The digested samples were analyzed using a fully automated nanoflow LC/MS/MS system, configured with a PepFinder Kit (Figure 1). Aliquots of 10 μL were placed in wells of a 96-well plate (Nalg e Nunc International, Rochester, NY, USA). The plate was sealed with plastic film to minimize evaporation and inserted into the autosampler of a Finnigan Surveyor HPLC system (Thermo Electron, San Jose, CA, USA), where it was kept at 4C while waiting for analysis. The injected peptides were first loaded onto a reversed-phase poly(styrene-divinylbenzene) peptide trap (Michrom BioResources, Auburn, CA, USA) with a flow rate of 10 μL/min for 3 minutes (Figure 1). The peptides were eluted from the trap and separated on a reversed-phase capillary column (PicoFritTM; 5 μm BioBasic C18 [Thermo Electron], 300 pore size; 75 μm 10 cm; tip 15 μm, New Objective, Woburn, MA, USA) with a 30-min linear gradient of 060% acetonitrile in 0.1% formic acid/water at a flow rate of approximately 0.1 μL/min after split. The HPLC was directly coupled to a Finnigan LCQ Deca XP Plus ion trap mass spectrometer equipped with a nanospray ionization source. The spray voltage was 2.0 kV and the capillary temperature was 150C. The ion-trap collisional fragmentation spectra were obtained using collision energies of 35%. Each full-scan mass spectrum was followed by three Data DependentTM MS/MS spectra of the three most intense peaks. The Dynamic ExclusionTM feature was enabled (Repeat Counts: 2, Repeat Duration: 0.2 minutes, Exclusion Duration: 5 minutes and Exclusion Mass width: 2 Da).

Data Analysis
Peptides and proteins were identified automatically by the computer program BioWorksTM version 3.1 (Thermo Electron, San Jose, CA, USA) which correlated the experimental tandem mass spectra against theoretical tandem mass spectra using the SEQUEST algorithm. The protein database used for this analysis was obtained from the National Center for Biotechnology Information (NCBI). Peptide identification was evaluated using the Xcorr vs. Charge State fil ter which accepts only peptides with Xcorr values of 1.5, 2.0, and 2.5 and higher for singly, doubly, or triply charged precursor ions.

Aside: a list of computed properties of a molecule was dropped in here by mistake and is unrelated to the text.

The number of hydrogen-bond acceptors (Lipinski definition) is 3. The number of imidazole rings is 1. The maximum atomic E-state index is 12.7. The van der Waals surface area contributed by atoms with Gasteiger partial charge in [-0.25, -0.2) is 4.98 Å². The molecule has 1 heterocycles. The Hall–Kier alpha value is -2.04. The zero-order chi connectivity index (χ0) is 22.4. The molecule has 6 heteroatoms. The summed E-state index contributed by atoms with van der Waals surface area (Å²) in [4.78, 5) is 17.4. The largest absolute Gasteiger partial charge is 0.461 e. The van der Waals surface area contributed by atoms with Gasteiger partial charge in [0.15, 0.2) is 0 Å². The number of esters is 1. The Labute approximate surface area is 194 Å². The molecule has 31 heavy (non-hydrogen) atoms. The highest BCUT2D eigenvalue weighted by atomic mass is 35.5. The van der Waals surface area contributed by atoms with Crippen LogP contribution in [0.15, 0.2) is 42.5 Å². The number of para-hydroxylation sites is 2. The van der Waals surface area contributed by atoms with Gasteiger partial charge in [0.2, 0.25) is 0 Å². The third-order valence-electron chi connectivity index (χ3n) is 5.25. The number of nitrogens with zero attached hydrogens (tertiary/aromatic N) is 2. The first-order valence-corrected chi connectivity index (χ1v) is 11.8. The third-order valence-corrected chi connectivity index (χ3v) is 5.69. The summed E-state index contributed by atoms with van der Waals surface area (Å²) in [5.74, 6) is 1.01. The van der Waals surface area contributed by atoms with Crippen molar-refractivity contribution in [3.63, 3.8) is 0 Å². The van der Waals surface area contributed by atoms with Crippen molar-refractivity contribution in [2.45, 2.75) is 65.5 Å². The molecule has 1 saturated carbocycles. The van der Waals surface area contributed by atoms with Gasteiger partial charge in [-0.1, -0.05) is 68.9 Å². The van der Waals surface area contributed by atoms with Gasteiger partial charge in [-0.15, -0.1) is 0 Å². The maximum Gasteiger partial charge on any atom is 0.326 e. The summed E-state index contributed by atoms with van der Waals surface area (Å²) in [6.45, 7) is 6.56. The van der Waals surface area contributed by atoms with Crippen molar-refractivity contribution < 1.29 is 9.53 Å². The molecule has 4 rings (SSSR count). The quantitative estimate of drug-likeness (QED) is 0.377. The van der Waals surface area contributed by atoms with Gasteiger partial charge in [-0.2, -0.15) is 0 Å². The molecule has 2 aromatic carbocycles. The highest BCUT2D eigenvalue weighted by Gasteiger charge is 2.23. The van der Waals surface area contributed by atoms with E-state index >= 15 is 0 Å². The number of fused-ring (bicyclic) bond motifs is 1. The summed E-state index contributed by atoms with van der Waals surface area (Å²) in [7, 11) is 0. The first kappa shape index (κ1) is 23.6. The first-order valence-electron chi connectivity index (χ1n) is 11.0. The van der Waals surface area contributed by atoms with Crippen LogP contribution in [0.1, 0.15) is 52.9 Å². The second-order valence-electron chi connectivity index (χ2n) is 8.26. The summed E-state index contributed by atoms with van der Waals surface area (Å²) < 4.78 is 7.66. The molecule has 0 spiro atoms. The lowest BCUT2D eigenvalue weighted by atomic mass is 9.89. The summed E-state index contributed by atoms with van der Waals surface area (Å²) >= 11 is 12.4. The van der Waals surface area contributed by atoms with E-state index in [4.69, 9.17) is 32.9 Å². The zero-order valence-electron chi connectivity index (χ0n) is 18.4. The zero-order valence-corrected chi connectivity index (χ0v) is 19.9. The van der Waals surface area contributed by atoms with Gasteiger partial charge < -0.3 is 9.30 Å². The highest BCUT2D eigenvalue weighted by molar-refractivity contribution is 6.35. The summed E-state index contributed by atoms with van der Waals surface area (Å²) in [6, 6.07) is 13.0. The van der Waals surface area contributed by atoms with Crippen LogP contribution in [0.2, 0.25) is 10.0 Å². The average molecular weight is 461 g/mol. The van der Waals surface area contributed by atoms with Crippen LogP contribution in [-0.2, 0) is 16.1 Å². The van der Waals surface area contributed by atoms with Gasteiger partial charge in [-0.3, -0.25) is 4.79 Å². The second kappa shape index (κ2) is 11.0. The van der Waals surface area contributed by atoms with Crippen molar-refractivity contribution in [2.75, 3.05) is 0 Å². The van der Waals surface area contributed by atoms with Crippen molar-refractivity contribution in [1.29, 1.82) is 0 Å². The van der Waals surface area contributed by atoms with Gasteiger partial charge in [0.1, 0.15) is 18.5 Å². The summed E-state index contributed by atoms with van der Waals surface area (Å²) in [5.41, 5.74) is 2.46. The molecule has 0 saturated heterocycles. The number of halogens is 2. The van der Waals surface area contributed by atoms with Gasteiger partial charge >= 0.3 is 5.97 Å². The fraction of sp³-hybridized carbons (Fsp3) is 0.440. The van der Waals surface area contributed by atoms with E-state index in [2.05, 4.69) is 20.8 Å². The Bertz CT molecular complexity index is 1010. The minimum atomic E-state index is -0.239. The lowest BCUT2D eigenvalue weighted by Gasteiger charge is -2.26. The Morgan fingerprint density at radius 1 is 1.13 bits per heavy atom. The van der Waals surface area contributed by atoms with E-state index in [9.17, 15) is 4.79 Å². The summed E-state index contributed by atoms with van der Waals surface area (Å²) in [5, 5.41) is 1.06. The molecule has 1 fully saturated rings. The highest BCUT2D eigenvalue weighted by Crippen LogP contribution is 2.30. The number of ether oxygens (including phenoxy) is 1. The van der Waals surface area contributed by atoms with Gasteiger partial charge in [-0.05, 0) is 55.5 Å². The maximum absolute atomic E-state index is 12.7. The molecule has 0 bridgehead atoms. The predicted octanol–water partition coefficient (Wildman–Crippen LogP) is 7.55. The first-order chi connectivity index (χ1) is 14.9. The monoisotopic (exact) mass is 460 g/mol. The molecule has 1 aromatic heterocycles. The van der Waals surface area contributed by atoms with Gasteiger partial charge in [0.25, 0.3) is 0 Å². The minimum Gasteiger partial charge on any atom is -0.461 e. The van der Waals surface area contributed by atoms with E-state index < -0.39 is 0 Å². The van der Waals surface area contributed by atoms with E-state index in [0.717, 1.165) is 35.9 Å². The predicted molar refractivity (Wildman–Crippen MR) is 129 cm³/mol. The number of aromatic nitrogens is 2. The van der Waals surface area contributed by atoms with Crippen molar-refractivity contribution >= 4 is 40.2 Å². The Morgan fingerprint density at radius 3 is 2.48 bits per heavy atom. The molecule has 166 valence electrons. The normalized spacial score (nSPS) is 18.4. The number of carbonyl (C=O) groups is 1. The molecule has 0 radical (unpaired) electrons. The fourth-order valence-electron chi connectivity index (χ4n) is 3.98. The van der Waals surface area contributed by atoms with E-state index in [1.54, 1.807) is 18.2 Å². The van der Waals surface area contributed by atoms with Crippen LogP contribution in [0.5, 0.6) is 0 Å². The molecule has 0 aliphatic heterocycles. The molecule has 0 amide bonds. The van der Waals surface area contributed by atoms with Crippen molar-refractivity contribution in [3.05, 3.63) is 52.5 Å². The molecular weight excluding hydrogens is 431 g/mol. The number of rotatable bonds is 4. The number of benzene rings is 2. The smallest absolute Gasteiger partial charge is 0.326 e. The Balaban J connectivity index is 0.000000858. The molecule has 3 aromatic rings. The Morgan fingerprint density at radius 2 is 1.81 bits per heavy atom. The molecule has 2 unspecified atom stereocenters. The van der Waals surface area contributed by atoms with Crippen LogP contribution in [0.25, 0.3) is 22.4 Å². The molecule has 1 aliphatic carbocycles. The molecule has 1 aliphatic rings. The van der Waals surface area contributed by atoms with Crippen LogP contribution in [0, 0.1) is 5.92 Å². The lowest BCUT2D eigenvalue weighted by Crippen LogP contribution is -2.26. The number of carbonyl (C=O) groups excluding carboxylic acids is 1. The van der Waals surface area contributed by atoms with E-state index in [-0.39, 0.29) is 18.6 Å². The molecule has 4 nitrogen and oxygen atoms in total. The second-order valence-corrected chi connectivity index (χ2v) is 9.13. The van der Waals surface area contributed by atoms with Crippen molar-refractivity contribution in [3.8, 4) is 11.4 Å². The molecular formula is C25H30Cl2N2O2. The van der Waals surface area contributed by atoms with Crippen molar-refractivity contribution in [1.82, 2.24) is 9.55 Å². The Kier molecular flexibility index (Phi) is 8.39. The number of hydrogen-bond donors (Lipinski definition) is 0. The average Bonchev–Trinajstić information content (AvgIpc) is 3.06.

Results and Discussion
The tryptic digest of horse myoglobin was analyzed by nanospray liquid chromatography as described in the Experimental section. The LC/MS system was run under standard conditions one would use for typical protein identification in a complex mixture of proteins and not optimized for the detection of horse myoglobin digest. The mass range for full mass spectrum was 400 Da to 1500 Da and each full mass spectrum was followed by three MS/MS scans of the most intense ions. Dynamic Exclusion was enabled. Horse myoglobin could be identified in amounts as low as 500 amol. Figure 3 shows the BioWorks results and Figure 4 shows one of two tandem mass spectra obtained for this low concentration. Both tandem mass spectra contained sufficient fragment ions for positive identification by the SEQUEST algorithm. The results were confirmed several times after rigorous washing of the LC (peptide trapPicoFrit column) system.

The Finnigan Surveyor HPLC system, used with an optimized flow splitting system, generated very reproducible chromatograms at flow rates of 100 nL/min. Two different amounts (250 fmol and 500 fmol) of a tryptic myoglobin digest were analyzed three time each and the elution time of each peptide differs by less than 10 seconds from run to run, which is less than 0.3% of the elution time (Figure 5).

Overall system reproducibility was further evaluated by analyzing a mixture of all five standard protein digests at various concentrations ranging from 10 fmols to 6 pmols. Forty replicate analyses were performed. All five proteins could be identified in each of the 40 analyses, using BioWorks software. Peptide coverage for each protein was very similar between all runs, demonstrating excellent reproducibility of LC/MS with t he Finnigan Surveyor, Finnigan LCQ Deca XP Plus, and PepFinder Kit (Table 1).

The PepFinder Kit eliminates much of the complexity associated with nanospray LC/MS, providing easy installation and robust system operation. These benefits come with no sacrifice of system sensitivity or performance. The identification of sub-fmol proteins can easily be achieved using the Finnigan LCQ Deca XP Plus ion trap mass spectrometer in combination with the PepFinder Kit.